A few weeks ago I wrote a post about log parallelism causing excessive log file sync waits. Ever since, I’m finding more and more examples how this bug affects OLTP and hybrid databases (and even some data warehouses)! For example, my current employer is a large organization that has several thousand databases (set up at different time by different teams), and according to the studies I conducted on a sample of a few dozen databases, no less than 15-20% of the total Oracle database real estate have this problem. In several cases the scale of the problem is simply scary: e.g. I found a database that spends 43% of its time on log file sync (!) on the average, reaching up to 78% (!!) during peak workloads. Based on the feedback to my posts here and on LinkedIn, the situation in other organizations is no better. It looks like “log file sync” is a very wide-spread problem, and log parallelism is one of the main causes (if not the main cause).
This is why I am happy to announce that Oracle development has created a bug and assigned it a number (19959089). The bug note doesn’t have much at this stage, but at least it does list setting “_log_parallelism_max” to 1 as a workaround, which should encourage more people to test and apply this solution. It would probably still be necessary to get the Oracle support to okay changing the underscore parameter, but a reference to this bug should make it much simpler to obtain. Hopefully, when the bug investigation is concluded, there will be a detailed official note and/or a patch available that would eliminate the need to raise an SR. I’ll post a blog about it when this happens.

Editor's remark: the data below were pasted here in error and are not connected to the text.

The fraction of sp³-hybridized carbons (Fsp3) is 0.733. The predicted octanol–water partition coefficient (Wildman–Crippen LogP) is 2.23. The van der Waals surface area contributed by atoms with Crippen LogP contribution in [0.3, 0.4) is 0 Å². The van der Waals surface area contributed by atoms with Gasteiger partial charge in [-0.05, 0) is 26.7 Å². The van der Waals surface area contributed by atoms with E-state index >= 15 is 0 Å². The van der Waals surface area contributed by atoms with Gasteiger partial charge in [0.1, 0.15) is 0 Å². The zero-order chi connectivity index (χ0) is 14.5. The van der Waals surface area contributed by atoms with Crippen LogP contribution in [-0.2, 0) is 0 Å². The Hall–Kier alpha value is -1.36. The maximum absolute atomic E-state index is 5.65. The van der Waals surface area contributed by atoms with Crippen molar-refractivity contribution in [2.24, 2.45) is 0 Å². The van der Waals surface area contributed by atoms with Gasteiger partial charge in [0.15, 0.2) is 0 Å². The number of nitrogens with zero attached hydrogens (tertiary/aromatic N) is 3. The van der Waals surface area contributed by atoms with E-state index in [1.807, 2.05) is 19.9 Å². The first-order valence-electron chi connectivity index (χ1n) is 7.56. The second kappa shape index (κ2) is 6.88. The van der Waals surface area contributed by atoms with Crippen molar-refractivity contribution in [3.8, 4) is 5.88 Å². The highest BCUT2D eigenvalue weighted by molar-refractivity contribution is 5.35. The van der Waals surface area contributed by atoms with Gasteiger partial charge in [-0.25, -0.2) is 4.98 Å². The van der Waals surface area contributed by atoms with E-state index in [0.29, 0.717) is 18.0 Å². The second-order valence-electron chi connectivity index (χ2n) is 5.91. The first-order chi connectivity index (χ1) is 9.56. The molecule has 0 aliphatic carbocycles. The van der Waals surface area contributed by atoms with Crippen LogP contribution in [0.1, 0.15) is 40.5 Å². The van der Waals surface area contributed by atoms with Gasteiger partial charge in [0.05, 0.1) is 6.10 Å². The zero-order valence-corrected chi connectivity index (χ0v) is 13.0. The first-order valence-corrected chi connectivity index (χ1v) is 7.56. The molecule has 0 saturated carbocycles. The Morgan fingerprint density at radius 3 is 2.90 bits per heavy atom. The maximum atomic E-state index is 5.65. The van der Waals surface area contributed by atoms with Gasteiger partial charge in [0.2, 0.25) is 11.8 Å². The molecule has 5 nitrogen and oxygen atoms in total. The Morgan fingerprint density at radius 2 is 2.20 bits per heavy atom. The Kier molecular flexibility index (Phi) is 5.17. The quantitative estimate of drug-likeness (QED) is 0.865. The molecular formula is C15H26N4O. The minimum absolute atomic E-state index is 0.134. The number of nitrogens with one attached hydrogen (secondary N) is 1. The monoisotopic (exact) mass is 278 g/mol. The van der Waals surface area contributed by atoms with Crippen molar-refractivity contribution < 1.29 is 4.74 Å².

3 thoughts on “Log parallelism bug now has a number”
Thanks for all of this LFS related articles. We have many dbs with the same problem. All dbs is 220.127.116.11 on Solaris SPARC. LFS waits is 15-20% average (3-5K commits per sec, 32-96 CPUs).
Setting “_use_adaptive_log_file_sync” = false help us a little on test dbs.
thanks for your comment. I know about “_use_adaptive_log_file_sync” being useful in some cases, but I haven’t seen yet it make a difference as big as log parallelism does (x3 in our case).
If your databases use synchronous storage-level replication, you might wanna check if its latency is within the expected range, as in my experience synchronous replication is the second most common cause of redo-related performance issues like LFS/LBS.
After we obtained the initial x3 improvement in LFS by setting _log_parallelism_max to 1, our SAs were able to detect a networking issue that was affecting the replication latency, and fixing it improved our LFS figured by another x2.5 (so the total effect was 80 ms => 11 ms).